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I just got my first Goldwing a few months ago, but it's not my first Honda. I had an 85 Shadow which I got new in 85 and I was still riding it until I was broadsided(Aug 24/2008) a few months ago. I bought my dream bike when I got this 85 GL1200 Aspencade And since it is an 85, I knew there would be problems with it from time to time. My problem now is that I broke both of my feet when I went over the handle bars of the Shadow in Aug, and because of that I lost my job, so I have to do all the work on my bike myself at this point, so on to the problem.

When the bike is warmed up, it start's to rev up on it's own when I stop at a red light or stop sign. Also, I was getting gas while the engine idled, and when I pulled the gas cap off the engine revved up over 5000 rpm's for a few seconds, and then as I pumped gas into it it would begin to rev up over 4000 rpm's.

My question is, could this be a vacuum line problem, or is it a more complicated problem? The prior owner didn't own it very long, but while he had it, he had the carb's cleaned about 8 or 9 months ago.

The only way I'll be able to work on my bike is by getting help from knowledgable people who don't mind sharing knowledge, and after going through this web site, I see that there is a lot of that going own here. All I can say is Thank You, forany help you give me, and I'm the type person who will turn around and help someone else if I see they have a problem that I know how to help with.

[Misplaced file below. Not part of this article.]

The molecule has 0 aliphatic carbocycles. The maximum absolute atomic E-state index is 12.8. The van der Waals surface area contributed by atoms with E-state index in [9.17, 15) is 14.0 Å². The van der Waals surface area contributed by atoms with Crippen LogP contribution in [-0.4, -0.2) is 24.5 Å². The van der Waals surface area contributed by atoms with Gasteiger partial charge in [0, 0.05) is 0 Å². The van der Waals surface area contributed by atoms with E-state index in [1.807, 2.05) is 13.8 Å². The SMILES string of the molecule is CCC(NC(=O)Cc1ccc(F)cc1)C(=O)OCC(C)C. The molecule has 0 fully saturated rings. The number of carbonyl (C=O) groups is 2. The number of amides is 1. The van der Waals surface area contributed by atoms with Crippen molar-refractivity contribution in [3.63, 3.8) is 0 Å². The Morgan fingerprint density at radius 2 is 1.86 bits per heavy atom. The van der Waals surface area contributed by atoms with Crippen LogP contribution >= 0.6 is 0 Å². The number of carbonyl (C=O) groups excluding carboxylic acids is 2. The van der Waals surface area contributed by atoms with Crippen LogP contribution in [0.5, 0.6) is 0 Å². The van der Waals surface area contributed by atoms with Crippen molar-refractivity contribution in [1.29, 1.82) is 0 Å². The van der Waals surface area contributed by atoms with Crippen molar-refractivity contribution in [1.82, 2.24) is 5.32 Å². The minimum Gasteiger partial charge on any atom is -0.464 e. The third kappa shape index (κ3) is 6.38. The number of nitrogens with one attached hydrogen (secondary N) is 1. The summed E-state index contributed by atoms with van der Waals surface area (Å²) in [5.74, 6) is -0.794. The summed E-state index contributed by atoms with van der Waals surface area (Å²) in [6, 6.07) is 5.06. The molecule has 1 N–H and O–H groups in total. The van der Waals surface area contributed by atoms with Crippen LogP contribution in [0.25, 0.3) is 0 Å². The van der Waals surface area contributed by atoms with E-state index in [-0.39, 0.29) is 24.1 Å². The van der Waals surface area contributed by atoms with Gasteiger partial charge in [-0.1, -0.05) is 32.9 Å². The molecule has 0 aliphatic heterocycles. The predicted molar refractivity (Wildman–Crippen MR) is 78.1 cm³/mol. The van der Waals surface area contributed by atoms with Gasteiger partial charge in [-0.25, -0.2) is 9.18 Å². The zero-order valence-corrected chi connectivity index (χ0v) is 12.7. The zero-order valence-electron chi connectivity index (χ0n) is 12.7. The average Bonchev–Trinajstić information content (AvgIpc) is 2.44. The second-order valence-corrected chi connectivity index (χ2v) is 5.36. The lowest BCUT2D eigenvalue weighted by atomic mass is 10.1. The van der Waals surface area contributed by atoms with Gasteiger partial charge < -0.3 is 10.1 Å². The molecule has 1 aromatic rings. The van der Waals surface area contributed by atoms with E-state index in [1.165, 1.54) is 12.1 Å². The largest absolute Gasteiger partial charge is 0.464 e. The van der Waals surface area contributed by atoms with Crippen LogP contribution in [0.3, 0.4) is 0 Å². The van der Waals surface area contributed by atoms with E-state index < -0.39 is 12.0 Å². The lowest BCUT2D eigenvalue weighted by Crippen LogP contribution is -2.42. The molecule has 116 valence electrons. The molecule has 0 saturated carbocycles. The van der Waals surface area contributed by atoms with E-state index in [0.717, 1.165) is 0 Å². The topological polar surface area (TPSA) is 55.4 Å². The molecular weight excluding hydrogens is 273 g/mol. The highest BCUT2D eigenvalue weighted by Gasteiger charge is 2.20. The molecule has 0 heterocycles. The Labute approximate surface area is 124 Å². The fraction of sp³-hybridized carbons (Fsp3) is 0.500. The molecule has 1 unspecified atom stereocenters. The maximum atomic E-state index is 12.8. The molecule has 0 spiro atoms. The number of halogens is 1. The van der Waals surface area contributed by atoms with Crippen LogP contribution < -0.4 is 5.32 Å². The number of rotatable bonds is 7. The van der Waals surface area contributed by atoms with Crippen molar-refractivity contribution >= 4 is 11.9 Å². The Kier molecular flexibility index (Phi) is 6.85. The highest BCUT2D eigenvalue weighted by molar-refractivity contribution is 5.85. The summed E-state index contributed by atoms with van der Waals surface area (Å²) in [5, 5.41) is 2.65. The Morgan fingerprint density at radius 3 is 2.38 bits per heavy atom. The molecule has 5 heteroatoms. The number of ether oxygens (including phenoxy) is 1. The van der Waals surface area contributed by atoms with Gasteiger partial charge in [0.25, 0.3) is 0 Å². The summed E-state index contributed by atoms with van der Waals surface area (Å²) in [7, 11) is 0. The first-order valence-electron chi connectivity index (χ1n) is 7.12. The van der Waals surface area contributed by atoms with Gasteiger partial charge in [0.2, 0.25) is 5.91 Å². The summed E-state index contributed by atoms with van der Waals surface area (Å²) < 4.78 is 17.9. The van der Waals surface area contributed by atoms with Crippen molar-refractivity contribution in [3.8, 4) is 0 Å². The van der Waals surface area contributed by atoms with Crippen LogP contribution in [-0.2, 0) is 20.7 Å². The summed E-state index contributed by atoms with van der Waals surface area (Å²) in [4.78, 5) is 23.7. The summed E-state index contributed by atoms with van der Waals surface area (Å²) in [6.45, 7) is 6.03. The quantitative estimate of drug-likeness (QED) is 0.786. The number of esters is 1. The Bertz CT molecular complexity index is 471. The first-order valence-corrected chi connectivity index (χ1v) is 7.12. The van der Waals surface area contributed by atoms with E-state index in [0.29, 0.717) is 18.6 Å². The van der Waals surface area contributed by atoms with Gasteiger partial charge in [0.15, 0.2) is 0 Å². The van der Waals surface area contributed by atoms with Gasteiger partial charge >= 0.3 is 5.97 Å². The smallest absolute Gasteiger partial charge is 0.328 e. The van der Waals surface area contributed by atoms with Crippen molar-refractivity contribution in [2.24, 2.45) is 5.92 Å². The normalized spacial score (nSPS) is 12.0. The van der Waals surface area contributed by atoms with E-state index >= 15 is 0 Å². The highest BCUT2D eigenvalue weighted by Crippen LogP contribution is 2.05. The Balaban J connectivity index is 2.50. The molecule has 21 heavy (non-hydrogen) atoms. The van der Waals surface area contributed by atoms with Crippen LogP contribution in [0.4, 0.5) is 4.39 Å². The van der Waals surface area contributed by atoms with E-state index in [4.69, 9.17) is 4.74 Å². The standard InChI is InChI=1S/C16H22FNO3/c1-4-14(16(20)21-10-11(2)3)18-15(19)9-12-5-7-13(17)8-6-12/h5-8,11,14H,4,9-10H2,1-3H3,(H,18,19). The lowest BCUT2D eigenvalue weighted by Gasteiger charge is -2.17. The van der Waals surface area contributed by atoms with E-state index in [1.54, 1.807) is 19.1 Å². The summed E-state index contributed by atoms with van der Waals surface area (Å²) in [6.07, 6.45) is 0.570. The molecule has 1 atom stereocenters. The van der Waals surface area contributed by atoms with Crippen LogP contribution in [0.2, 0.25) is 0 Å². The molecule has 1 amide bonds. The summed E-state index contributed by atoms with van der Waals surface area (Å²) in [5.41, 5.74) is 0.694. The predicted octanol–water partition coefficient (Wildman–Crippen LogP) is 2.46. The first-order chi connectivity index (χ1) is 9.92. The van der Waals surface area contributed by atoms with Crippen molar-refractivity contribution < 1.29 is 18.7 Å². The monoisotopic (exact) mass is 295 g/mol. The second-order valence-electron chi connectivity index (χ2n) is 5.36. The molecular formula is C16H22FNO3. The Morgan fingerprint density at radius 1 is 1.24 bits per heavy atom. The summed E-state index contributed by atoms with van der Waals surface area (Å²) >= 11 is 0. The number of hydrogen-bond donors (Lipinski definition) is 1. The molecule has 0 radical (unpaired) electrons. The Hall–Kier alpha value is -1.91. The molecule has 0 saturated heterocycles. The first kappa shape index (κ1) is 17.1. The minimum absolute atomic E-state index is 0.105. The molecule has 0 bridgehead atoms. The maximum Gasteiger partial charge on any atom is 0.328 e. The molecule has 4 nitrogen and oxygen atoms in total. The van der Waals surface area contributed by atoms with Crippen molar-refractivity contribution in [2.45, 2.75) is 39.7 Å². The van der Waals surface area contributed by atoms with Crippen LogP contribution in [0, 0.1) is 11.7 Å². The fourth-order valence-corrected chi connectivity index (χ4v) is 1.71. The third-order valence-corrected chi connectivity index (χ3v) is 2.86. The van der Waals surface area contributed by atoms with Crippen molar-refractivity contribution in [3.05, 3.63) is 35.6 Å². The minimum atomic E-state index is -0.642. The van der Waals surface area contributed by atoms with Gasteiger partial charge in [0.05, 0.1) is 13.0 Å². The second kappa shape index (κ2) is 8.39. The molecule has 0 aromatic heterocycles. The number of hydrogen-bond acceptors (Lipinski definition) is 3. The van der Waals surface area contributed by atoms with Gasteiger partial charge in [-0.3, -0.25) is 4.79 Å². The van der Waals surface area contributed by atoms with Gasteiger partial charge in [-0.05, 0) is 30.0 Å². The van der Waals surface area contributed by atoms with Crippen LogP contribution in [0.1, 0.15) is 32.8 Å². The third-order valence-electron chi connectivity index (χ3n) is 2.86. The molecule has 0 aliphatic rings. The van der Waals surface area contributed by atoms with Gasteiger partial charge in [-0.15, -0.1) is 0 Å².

thanks again



The First Timer
 

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Welcome first timer. I see no one has replied to your post yet. It does sound like a vacuum leak ( I believe you are the first new comer to spell vacuum correctly). I never worked on a 1200 so I can't get you very far but I am thinking that when you opened the gas cap and let fumes escape the vapor was sucked in by the vacuum leak. If that is the case you should be able to spray something like WD40 around the carbs and locate the source. The 1200 I believe also has some vacuum hoses that go up under the false tank somewhere.
 

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i have a 1200 it does the same as yours i think its the way the bike runs normal



adjust the idle when warm that should take care of it
 

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My Se-i had the same issues and replacing the vacuum lines eliminated the problem. I've had friends with older bikes who have had the same problems and the vacuum line solution worked. I tried tracking mine down with propane and had no luck so I just replaced them all. Regular line from the auto parts was able to serve for most. Had to buy a few formed ones, though. But mine's the fuel injected version, it looks like a nest of snakes under there. Yours may be simpler. Anyway, the hoses are over 20 years old, it's time to send them to the great hose graveyard in the sky. :cheeky1: